497th Combat Training Flight

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497th Combat Training Flight
Pacific Air Forces.png
F-4E 497th TFS over Korea 1986.JPEG
A 497th F-4E Phantom II over Korea in 1986
Active 1942-1944; 1953-1974; 1978-1988; 1991-present
Country  United States
Branch  United States Air Force
Role Combat Training
Part of Pacific Air Forces
Decorations Presidential Unit Citation Air Force Outstanding Unit Award with Combat "V" Device Air Force Outstanding Unit Award Vietnamese Gallantry Cross with Palm[1]
Insignia
497th Combat Training Squadron emblem (approved 28 September 1971)[1] 497th Combat Training Squadron.PNG
Patch with 497th FIS emblem (approved 11 October 1956)[2] 497th Fighter-Interceptor Squadron - Emblem.jpg

The 497th Combat Training Flight is a United States Air Force unit. Its present assignment is to Singapore's Paya Lebar Air Base, where its mission is to provides operational and logistical support to U.S. Air Force fighter aircraft deployed to Singapore for training exercises with the Republic of Singapore Air Force.

Overview[edit]

Approximately three deployments of USAF McDonnell Douglas F-15 Eagles and General Dynamics F-16 Fighting Falcons from both active duty and Air National Guard units from around the world are made each year to Singapore under the auspices of Exercise Commando Sling. The squadron supports/participates in regional exercise and global contingencies, and provides housing; morale, recreation and welfare facilities and programs: medical services; force protection to resources and personnel; and legal, financial, communications, and contracting support to assigned and deployed personnel.

The 497th comprises the basic functional elements of a small-scale USAF fighter wing - fighter operations, flightline logistics, community and mission support, and medical services. With a permanently assigned staff of 37 personnel, the 497th represents the entire USAF presence in Singapore. However, six times a year for up to four weeks the unit grows to between 120 and 190 in strength, with the deployment of 6 to 12 F-15 and/or F-16 aircraft and the associated 75 to 150 support personnel. When so configured, the 497th "presence" is transformed into an operational role, to conduct an intense schedule of air-to-air combat training with the Republic of Singapore Air Force (RSAF).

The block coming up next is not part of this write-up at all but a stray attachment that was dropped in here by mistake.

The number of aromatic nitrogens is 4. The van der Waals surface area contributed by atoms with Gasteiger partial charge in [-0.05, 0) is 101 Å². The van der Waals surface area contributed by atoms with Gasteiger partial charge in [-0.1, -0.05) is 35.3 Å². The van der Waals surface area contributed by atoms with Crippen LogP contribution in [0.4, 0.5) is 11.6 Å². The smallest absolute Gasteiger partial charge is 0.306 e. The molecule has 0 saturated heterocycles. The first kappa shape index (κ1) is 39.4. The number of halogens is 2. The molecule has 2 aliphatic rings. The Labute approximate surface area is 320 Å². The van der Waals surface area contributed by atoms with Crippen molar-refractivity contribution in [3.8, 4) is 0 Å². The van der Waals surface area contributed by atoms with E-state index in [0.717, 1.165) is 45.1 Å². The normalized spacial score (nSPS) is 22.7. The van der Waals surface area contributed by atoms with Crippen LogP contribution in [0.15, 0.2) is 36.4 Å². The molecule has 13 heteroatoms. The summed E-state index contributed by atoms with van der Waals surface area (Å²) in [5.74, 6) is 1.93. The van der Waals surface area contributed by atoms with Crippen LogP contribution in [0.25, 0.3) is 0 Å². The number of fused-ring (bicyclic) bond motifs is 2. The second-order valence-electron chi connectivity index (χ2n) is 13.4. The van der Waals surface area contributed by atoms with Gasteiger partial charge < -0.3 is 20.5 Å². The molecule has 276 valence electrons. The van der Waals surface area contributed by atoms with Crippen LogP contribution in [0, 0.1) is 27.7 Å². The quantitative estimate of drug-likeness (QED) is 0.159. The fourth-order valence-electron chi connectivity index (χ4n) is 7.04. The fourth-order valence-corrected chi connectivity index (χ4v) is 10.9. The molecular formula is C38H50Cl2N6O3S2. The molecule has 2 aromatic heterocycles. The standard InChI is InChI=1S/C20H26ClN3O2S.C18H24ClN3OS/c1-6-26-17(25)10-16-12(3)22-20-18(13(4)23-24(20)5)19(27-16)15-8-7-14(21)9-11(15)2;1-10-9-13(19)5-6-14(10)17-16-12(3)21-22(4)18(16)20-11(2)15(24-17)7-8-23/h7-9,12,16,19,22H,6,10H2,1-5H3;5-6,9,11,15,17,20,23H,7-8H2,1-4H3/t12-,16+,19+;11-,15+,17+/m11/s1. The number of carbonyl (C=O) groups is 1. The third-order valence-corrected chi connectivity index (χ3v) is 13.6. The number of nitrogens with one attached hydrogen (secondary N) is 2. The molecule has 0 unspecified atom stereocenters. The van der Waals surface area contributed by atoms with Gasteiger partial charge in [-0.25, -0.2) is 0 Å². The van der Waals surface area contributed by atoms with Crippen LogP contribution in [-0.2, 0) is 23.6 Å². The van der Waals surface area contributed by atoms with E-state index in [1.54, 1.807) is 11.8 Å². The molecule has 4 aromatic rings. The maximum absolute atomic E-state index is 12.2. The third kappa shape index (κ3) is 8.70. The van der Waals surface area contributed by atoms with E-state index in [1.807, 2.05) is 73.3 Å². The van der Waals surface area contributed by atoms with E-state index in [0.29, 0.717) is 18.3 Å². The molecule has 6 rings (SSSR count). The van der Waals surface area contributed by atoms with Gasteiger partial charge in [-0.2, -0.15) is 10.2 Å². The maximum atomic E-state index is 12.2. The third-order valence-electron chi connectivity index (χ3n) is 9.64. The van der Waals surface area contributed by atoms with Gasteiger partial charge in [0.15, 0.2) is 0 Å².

The 497th also supports USAF fighter rotations to Southwest Asia and several other regional exercises such as Cope Taufan, Cope Tiger, and Cope West. An example of the 497th's "expanding capability" occurred in May 1998 during COMMANDO SLING 98-4 when they also supported the ordered departure of U.S. personnel from Indonesia. Paya Lebar Air Base ramp at that time had 28 USAF F-15s, four USAF Lockheed C-130 Herculeses, four USAF Boeing KC-135 Stratotankers, one Lockheed C-141 Starlifter, one Boeing C-17 Globemaster III, plus all the permanently based RSAF aircraft and aircraft from other nations. All were supported by squadron and RSAF personnel. Additionally, COMMANDO SLING 98-4 was the first time the normally bilateral exercise was expanded to include the Royal Australian Air Force F/A-18 Hornets.

The 497th commander is also the designated commanding officer for legal jurisdiction over U.S. military personnel in nine Southeast Asian countries.[3] It is a tenant command under Naval Region Singapore and shares space at the Sembawang Terminal with Task Force 73/Commander, Logistics Group Western Pacific and a space at Paya Lebar Air Base.[3][4]

History[edit]

World War II[edit]

Operational training unit, June 1942 – October 1943; replacement training, October 1943 – April 1944.